If you want to make it more compelling for your customer to choose your service or product, show them:
Why they haven’t been able to solve their problem before you showed up
It’s a subtle but effective technique which adds credibility to your product or service and responds to this possible objections from your customer:
But I’ve already tried X, Y and Z, what makes you think you can do any better?
Well how come this is available now when such a solution has always been out of reach for me?
In the first example, you’ll want to show that your product or service is not only different to those other solutions, but more suited to the personality of your target market.
For example, let’s say you offer hypnosis to people who want to give up smoking. Other methods of stopping smoking include:
- Willpower (possibly induced by a negative goal such as guilt, fear or worry)
- Supportive literature which also require self-discipline
- Patches / drugs
Whilst these techniques might work for some people, there’s a good chance that your customers are coming to you because they haven’t worked, don’t think they’ll work for them, or don’t know about them. In all of those cases, to show that you are offering a credible solution, don’t ignore the competition, acknowledge the alternatives, and explain why they haven’t worked for your customer.
You might have tried will power, self-discipline or guilt to motivate you to stop smoking, and you probably know how frustrating and upsetting this can be. If self-discipline isn’t your strong point, and the idea of taking drugs turns you cold, hypnosis could be the perfect way to achieve long lasting change without pain, guilt, will power or drugs. You see, instead of just dealing with the symptom of “smoking”like most other techniques do, hypnosis is different, it actually goes back to the reason you started, and then helps you redesign new, more health and positive desires…
Now, it might be that your customer hasn’t tried any other methods, but there’s been some other barrier preventing them from solving their problem. These might be factors such as:
- Lack of available knowledge
For example, let’s take an online business mentoring program. This is a perfect example of a service that has been out of reach to someone who couldn’t afford individual mentoring, couldn’t travel to see the business coach, or weren’t able to get the business coaching advice for free from that mentor anywhere else. If you’ve been able to smash through those barriers for your customer by creating an affordable online coaching program, you can definitely use the “until now” approach in your copy.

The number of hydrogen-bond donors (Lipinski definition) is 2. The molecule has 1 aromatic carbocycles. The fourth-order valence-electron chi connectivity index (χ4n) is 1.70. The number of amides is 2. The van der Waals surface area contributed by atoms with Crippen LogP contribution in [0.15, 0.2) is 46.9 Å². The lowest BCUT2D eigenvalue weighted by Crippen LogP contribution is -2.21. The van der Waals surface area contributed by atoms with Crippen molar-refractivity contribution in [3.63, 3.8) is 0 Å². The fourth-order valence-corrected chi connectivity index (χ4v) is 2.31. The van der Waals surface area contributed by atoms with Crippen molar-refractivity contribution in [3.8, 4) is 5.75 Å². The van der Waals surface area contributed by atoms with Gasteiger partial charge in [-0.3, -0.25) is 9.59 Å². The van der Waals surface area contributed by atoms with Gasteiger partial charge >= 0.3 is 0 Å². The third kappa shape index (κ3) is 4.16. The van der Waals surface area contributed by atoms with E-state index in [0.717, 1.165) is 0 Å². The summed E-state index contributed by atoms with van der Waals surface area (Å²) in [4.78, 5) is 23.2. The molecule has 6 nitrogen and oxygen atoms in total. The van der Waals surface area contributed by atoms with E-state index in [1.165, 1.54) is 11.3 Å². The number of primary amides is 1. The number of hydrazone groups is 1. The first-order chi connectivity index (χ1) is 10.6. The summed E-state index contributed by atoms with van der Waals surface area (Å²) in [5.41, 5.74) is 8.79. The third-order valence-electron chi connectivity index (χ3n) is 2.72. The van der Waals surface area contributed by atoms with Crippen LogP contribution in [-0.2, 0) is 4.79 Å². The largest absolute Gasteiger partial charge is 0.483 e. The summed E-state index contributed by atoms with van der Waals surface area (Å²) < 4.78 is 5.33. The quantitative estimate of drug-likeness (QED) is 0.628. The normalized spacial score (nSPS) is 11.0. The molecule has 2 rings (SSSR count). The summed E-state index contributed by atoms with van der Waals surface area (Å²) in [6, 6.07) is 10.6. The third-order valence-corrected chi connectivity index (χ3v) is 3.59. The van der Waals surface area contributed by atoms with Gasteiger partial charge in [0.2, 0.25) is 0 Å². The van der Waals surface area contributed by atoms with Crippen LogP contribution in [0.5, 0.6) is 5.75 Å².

Look at any successful business owner and I’ll bet they credit a lot of their success to a mentor. Some were lucky enough to have worked for their mentors, some were able to afford to hire (at great expense) one-on-one time with their mentors, and others spent years pouring over their books and distance training materials trying to put their words into effect. But what if you’re not lucky enough to know your mentor personally? Or have the available income to hire them just for you? And what if you don’t have the luxury of trying to understand their words in print before you see results? Well now you can enjoy the benefits of an online coaching program with personal access to your mentor and their training resources, for less than the cost of a magazine subscription…
Think about your own product or service – what’s the “until now” elements that you can offer (and explain) to your customer in your copy?
Some prduct newsletters that I know work really well use tutorials on how to get the best out of their products. Is that something you could do with yours? For example, putting together a “pre-party pamper routine” which includes your products and tips on how to get the best out of using them?
Thanks for sharing this Amy. I am really stumped with my auto responder. I try to write it so that it’s benefit laden but still I’m get very little response.
The advice I find is mostly related to service business or information products. What about businesses like mine that sell physical products?
Welcoming people to your product also conquers that fear of “selling.” If what you have is genuinely of use to other people, unless you give them the information to encourage them to check it out, you’re not serving them as well as you could. We’re so used to associating selling with “pushing something on someone that they don’t want” and it doesn’t have to be that way – which is nice. 🙂
Barbara Ling, Virtual Coach says
I’ve been reading books by Jeffrey Gitomer these days, and one of the things he talks about refers back to creating the demand…and then satisfying it with your offerings.
ie, you’re not pushing your products, you’re welcoming people to proactively demand to buy your solutions.
I’m working on bunches of ways to include the ‘until now’ aspect – it’s definitely a work in progress (but I’ll certainly share once I hammer it down).